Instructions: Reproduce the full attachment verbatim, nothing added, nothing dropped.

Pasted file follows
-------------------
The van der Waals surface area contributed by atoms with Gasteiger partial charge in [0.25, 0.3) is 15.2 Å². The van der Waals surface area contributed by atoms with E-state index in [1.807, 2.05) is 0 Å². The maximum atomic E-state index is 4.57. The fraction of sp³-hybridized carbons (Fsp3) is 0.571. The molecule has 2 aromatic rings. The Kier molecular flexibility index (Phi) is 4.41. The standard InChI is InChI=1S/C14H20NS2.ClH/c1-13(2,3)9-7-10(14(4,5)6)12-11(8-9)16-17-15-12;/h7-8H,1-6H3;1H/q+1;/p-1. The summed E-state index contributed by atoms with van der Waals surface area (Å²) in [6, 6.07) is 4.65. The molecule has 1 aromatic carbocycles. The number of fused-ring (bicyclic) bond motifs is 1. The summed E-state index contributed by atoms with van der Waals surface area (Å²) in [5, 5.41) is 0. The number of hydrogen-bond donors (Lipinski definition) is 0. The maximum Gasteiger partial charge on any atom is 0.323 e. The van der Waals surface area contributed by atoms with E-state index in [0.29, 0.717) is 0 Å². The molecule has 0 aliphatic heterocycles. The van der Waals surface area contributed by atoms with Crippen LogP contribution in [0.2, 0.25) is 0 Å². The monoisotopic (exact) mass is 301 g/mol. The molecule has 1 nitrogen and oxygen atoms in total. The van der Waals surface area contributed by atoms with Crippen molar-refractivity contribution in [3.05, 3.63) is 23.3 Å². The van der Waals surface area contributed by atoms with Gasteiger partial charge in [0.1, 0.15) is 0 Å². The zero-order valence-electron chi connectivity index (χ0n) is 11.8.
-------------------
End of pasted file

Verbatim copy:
The van der Waals surface area contributed by atoms with Gasteiger partial charge in [0.25, 0.3) is 15.2 Å². The van der Waals surface area contributed by atoms with E-state index in [1.807, 2.05) is 0 Å². The maximum atomic E-state index is 4.57. The fraction of sp³-hybridized carbons (Fsp3) is 0.571. The molecule has 2 aromatic rings. The Kier molecular flexibility index (Phi) is 4.41. The standard InChI is InChI=1S/C14H20NS2.ClH/c1-13(2,3)9-7-10(14(4,5)6)12-11(8-9)16-17-15-12;/h7-8H,1-6H3;1H/q+1;/p-1. The summed E-state index contributed by atoms with van der Waals surface area (Å²) in [6, 6.07) is 4.65. The molecule has 1 aromatic carbocycles. The number of fused-ring (bicyclic) bond motifs is 1. The summed E-state index contributed by atoms with van der Waals surface area (Å²) in [5, 5.41) is 0. The number of hydrogen-bond donors (Lipinski definition) is 0. The maximum Gasteiger partial charge on any atom is 0.323 e. The van der Waals surface area contributed by atoms with E-state index in [0.29, 0.717) is 0 Å². The molecule has 0 aliphatic heterocycles. The van der Waals surface area contributed by atoms with Crippen LogP contribution in [0.2, 0.25) is 0 Å². The monoisotopic (exact) mass is 301 g/mol. The molecule has 1 nitrogen and oxygen atoms in total. The van der Waals surface area contributed by atoms with Crippen molar-refractivity contribution in [3.05, 3.63) is 23.3 Å². The van der Waals surface area contributed by atoms with Gasteiger partial charge in [0.1, 0.15) is 0 Å². The zero-order valence-electron chi connectivity index (χ0n) is 11.8.